Dear Commissioner Moedas, dear Commissioner Oettinger
14 Member States have pressed for at least 20% of the EU’s post-2020 budget (“Multi-annual Financial Framework”) to be spent on climate-relevant work, while the European Parliament is pushing for a 30% share as soon as possible. One of the programmes within the MFF will be FP9, supporting research and innovation. We want this programme to spend at least 35% of its budget on climate-related work.
Quotas of at least 20% and 35% respectively apply to the current MFF and the current programme supporting research and innovation, Horizon 20203. But in the years since they were adopted, climate has risen up the political agenda, most obviously with the Paris Agreement of December 2015. The new impetus behind climate action must be hardwired into the design of FP9. 35% should very much be considered a minimum.
Important work remains to be done on decarbonising transport as well as heating and cooling, reducing the cost of renewable energy, boosting energy efficiency and optimising the energy system as a whole. Simultaneously, manufacturing capability in the technologies of the future must be retained or expanded. In agreeing to “pursue efforts to limit the temperature increase even further to 1.5 degrees Celsius”, the Paris Agreement signatories have acknowledged the need to push harder for performance improvements in clean energy technology and accelerate its take-up.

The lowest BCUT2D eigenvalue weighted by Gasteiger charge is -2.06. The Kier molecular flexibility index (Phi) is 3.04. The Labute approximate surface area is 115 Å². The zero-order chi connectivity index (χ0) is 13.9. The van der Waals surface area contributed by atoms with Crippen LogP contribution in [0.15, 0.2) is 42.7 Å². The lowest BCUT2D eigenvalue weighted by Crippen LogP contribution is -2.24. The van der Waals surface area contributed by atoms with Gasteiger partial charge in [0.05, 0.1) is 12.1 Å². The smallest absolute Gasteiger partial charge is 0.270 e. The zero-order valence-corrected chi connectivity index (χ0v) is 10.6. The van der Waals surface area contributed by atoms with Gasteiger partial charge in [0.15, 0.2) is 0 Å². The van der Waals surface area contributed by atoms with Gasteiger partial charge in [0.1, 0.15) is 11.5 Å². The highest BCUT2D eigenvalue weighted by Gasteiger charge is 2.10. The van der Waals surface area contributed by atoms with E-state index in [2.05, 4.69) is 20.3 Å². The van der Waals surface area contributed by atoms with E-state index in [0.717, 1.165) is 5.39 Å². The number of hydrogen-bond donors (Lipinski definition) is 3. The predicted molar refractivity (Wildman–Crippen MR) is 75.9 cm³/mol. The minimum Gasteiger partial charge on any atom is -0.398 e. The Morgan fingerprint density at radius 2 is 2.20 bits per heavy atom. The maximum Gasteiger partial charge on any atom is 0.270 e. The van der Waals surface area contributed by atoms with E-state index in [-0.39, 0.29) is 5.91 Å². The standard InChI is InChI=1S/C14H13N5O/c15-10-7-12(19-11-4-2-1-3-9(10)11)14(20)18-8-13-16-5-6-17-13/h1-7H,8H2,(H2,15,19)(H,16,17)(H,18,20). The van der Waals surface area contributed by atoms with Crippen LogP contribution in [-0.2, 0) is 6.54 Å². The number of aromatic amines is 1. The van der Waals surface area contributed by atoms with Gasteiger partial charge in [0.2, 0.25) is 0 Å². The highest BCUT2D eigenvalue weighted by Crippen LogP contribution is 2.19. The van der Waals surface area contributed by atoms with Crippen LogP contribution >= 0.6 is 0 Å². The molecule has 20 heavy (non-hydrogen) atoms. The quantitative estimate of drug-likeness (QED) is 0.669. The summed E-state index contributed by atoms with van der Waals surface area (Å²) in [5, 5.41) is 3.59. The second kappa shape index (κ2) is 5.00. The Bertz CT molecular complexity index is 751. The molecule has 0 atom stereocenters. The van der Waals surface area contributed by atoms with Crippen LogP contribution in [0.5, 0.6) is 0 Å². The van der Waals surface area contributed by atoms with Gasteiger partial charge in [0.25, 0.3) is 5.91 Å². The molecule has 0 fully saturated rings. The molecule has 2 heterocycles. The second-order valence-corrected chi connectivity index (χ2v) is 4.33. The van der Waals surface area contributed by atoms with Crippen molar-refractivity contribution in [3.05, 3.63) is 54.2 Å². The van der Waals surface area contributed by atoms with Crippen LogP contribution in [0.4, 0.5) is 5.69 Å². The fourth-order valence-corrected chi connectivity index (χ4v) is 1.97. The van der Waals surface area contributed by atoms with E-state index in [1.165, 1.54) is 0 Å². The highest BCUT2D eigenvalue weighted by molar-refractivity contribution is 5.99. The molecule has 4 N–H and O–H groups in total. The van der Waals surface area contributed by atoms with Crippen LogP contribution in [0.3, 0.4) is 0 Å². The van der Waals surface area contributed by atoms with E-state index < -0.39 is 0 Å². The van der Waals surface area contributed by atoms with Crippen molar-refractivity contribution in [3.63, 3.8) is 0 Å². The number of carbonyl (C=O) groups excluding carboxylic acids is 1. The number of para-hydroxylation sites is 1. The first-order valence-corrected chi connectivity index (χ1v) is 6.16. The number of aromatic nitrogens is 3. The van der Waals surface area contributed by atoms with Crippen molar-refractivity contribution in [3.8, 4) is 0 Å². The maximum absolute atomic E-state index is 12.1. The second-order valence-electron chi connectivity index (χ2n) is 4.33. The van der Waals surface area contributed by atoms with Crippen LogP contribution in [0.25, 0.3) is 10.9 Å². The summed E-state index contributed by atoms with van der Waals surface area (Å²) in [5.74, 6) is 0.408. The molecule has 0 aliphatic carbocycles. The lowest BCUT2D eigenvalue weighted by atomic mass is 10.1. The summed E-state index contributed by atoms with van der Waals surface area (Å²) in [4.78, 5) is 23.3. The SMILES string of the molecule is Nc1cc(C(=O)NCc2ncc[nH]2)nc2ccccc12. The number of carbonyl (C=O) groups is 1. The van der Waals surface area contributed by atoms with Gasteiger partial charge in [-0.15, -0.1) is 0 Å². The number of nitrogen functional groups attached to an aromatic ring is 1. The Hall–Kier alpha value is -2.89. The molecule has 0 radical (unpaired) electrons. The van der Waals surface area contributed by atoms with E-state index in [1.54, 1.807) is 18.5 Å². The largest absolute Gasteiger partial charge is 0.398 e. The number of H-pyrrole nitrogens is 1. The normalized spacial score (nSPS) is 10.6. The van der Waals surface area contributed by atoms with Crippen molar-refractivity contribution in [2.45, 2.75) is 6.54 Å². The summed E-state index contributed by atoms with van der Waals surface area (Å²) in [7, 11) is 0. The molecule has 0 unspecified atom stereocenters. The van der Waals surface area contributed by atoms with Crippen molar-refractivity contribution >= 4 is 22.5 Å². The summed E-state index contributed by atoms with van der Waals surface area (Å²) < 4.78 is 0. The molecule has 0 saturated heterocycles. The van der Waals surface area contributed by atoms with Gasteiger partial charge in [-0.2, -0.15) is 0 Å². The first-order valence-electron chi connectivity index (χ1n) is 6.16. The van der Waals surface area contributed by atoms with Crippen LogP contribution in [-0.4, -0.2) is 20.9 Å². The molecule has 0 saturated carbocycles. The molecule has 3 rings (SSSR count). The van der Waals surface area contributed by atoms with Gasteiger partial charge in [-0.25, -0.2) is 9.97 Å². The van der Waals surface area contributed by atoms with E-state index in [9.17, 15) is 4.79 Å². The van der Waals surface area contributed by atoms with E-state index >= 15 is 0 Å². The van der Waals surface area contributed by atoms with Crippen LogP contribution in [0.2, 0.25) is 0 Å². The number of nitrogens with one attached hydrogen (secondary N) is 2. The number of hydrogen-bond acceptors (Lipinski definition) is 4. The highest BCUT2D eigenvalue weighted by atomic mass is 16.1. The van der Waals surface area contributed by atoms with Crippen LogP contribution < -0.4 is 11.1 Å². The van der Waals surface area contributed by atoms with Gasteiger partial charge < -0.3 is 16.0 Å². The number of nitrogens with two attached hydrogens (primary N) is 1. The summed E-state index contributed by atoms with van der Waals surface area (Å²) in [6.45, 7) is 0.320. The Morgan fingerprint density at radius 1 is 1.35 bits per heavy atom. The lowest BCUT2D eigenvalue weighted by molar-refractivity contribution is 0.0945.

Horizon 2020’s 35% earmarking has helped the European Commission comply with the entry requirement for Mission Innovation, the pact to double public clean energy R&D spending. It created the headroom in Horizon 2020 that is allowing the Commission to spend more on clean energy R&D from subheadings beyond “Societal Challenge – Secure, Clean and Efficient Energy” than it had intended in 2013. An earmarking in FP9 will make it easier for the European Commission to comply with a future MI target or similar initiatives.
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